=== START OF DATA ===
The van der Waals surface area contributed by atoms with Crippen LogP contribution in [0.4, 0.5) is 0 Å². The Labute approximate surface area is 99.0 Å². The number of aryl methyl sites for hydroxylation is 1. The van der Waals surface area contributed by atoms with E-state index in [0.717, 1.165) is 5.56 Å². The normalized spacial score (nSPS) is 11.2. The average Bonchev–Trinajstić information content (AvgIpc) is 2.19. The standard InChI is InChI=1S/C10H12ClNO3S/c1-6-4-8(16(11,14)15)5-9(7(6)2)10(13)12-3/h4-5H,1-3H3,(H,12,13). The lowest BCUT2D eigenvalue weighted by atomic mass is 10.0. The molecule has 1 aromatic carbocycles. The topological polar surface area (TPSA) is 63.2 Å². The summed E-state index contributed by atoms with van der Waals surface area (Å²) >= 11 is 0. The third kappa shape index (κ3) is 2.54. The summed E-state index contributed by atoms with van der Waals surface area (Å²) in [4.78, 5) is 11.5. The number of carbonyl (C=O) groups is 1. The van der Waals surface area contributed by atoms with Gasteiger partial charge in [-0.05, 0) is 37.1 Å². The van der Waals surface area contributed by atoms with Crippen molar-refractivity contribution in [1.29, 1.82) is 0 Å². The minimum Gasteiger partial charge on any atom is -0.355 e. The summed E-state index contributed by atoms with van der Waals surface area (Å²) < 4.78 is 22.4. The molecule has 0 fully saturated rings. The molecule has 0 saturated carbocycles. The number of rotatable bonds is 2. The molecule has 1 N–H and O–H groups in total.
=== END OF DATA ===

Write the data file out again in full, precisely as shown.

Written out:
The van der Waals surface area contributed by atoms with Crippen LogP contribution in [0.4, 0.5) is 0 Å². The Labute approximate surface area is 99.0 Å². The number of aryl methyl sites for hydroxylation is 1. The van der Waals surface area contributed by atoms with E-state index in [0.717, 1.165) is 5.56 Å². The normalized spacial score (nSPS) is 11.2. The average Bonchev–Trinajstić information content (AvgIpc) is 2.19. The standard InChI is InChI=1S/C10H12ClNO3S/c1-6-4-8(16(11,14)15)5-9(7(6)2)10(13)12-3/h4-5H,1-3H3,(H,12,13). The lowest BCUT2D eigenvalue weighted by atomic mass is 10.0. The molecule has 1 aromatic carbocycles. The topological polar surface area (TPSA) is 63.2 Å². The summed E-state index contributed by atoms with van der Waals surface area (Å²) >= 11 is 0. The third kappa shape index (κ3) is 2.54. The summed E-state index contributed by atoms with van der Waals surface area (Å²) in [4.78, 5) is 11.5. The number of carbonyl (C=O) groups is 1. The van der Waals surface area contributed by atoms with Gasteiger partial charge in [-0.05, 0) is 37.1 Å². The van der Waals surface area contributed by atoms with Crippen molar-refractivity contribution in [1.29, 1.82) is 0 Å². The minimum Gasteiger partial charge on any atom is -0.355 e. The summed E-state index contributed by atoms with van der Waals surface area (Å²) < 4.78 is 22.4. The molecule has 0 fully saturated rings. The molecule has 0 saturated carbocycles. The number of rotatable bonds is 2. The molecule has 1 N–H and O–H groups in total.